CFS Alert: Photos 8 - ANIMALS

Earle Smith recalls seeing the following animals at Alert:

Arctic Foxes
Arctic Hares
Arctic Wolves
Arctic Huskies (these animals lived in Alert but stayed outside)

Mauriice Drew remembers the following. " As resident creatures as far north as Alert, there are hares, wolves, muskox, lemmings, and terns in the summer (birds that nested on the ground). In summer there also were mosquitoes, bumble bees, and a few other insects that were blown up north likely against their desire to be there. If there were Polar Bears they drifted up the Lincoln sea on ice packs. Bears could not have survived long at Alert  because there was no food for them, other than what we threw in the garbage. The wolves ate most of that.

Some wolves and all hares had grey/brown fur in summer. They were a scraggly looking mess. But once winter came, their fur turned silver white and with blue/green eyes they were magnificent looking creatures. Lemmings are like mice and burrowed into the ground or wooden crates where they nested. At some point in the summer they would migrate, by the thousands, into the hills and leap off the edge of high points of land to their death! The terns migrated to the northern tip of Ellesmere Island to nest in summer. They were aggressive dive-bombers when humans disturbed them. As soon as the eggs hatched and the chicks were able to fly they were off to the south.

National Geographic has a website with interesting information on Arctic habitats for birds and animals. Although some elk made it as far north as Alert it was unusual to see them. Probably driven by storms that can be mind boggling at times. There is evidence that Ellesmere Island was once a tropical climate"

Butch Whitlaw confirms a polar bear sighting. "In 1968 we had a visit from a polar bear in Alert.  I have a picture of my fist over the bear's track but not a picture of the actual bear.  Bill Burke, Dale Stoker plus a couple of other guys and yours truly tracked it for a few miles with a Bombardier but never got close enough to actually see it.
The picture was taken at the bottom of the hill below hut 53.

We had the dog pack in Alert to keep wolves out of the camp.  Al Hone had the sleeve ripped off his parka by a wolf at the entrance to the mess hall and credited the dog pack for coming to his rescue.

In 1984 when I was SWO and we had a caribou tangled in the antenna wire just west of the base site. The tech chief [name forgotten] led a party to resolve the situation.  Our original intention was to put it out of it's misery by shooting it but the Tech Chief and Military Police Sgt, who first arrived at the site were able to cut the cables and save the animal.  The area is a game preserve and shooting it would have been followed by a ton of explaining and paperwork. I also have several pictures of Arctic Foxes as we treated them like pets and fed them daily"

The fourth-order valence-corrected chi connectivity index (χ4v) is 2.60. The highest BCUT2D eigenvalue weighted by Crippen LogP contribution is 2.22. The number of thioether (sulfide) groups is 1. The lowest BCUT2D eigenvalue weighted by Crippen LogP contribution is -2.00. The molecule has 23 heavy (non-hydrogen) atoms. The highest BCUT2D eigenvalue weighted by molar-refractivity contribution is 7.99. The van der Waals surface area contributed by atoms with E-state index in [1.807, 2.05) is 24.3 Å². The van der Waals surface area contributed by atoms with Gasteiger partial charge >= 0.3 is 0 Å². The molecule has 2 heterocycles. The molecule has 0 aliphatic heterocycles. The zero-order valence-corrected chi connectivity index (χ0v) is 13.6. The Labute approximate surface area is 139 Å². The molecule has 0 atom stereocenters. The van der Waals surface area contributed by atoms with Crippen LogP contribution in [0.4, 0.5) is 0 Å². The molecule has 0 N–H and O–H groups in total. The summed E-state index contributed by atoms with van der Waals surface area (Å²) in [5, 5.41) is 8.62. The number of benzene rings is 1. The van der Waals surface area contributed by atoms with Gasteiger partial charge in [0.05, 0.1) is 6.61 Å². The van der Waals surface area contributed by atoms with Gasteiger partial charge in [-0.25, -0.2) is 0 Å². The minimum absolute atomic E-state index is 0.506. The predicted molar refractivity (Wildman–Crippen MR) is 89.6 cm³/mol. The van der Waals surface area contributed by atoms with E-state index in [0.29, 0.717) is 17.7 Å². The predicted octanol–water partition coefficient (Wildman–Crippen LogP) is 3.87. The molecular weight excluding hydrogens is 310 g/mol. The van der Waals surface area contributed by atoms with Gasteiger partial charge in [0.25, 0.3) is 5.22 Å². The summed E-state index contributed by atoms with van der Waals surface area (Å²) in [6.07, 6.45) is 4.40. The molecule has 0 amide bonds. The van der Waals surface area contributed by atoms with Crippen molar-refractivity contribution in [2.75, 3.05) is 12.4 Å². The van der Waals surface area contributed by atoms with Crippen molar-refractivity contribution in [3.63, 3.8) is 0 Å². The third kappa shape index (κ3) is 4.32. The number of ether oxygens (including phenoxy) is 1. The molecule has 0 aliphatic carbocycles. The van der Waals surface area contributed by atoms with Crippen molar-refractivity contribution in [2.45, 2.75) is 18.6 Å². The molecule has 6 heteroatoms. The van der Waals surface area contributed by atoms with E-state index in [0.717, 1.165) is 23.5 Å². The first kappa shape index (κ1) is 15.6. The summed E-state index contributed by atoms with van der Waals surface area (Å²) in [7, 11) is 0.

Jim Troyanek also comments. " The only animals that are there year round are the Arctic hare, fox, wolf and the lemming. The lemming of course, is underground during the long winter.  Summer brings others, namely the muskox, Peary Caribou and the occasional polar bear as well as numerous birds, the arctic tern, the jaeger, the rock ptarmigan and some others that I am not familiar with such as sandpipers and a couple gull species".

Established in 1970, Alert has its own quarry. In order to overcome the encroachment of mud that the spring thaw brings each year, the roads of Alert are re-conditioned each spring with new gravel as needed. All of the station's gravel and sand needs are met from this quarry.  (Photo courtesy  Jim Troyanek)
Mid 1960's:  The ever-present huskies weren't allowed inside the buildings. On many occasions   wolves would come into the camp and kill the pups for food so the mortality rate was very high.  (Photo via Gord Walker)

This cairn, located at Alert, contains the remains of an Arctic Husky dog called Mukluk. The iron plaque reads: “Here lies Mukluk, the Arctic wonder dog, Born ?  Died September 1957 ”. Obviously Mukluk was rather special  because it saved the crew of a downed aircraft in the high Arctic back in the early 1950's. (Photo by Maurice Drew)
1962: Serge Duchaine reflects at the grave of Mukluk. (Photo by Jim Thoreson)

Credits and References:

1) Jim Troyanek <intarsia(at)>
2) Gord Walker  <walker6(at)>
3) Jim Thoreson <jimthoreson(at)>
4)  Maurice Drew  <maurice0404(at)>
5) Alert, Beyond The Inuit Lands. David R. Gray. Borealis Press. Ottawa Ont. 1997
6) Earle Smith - VE6NM <t16ru672(at)>
7) Butch Whitlaw <whitlawb13(at)>

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Oct 10/11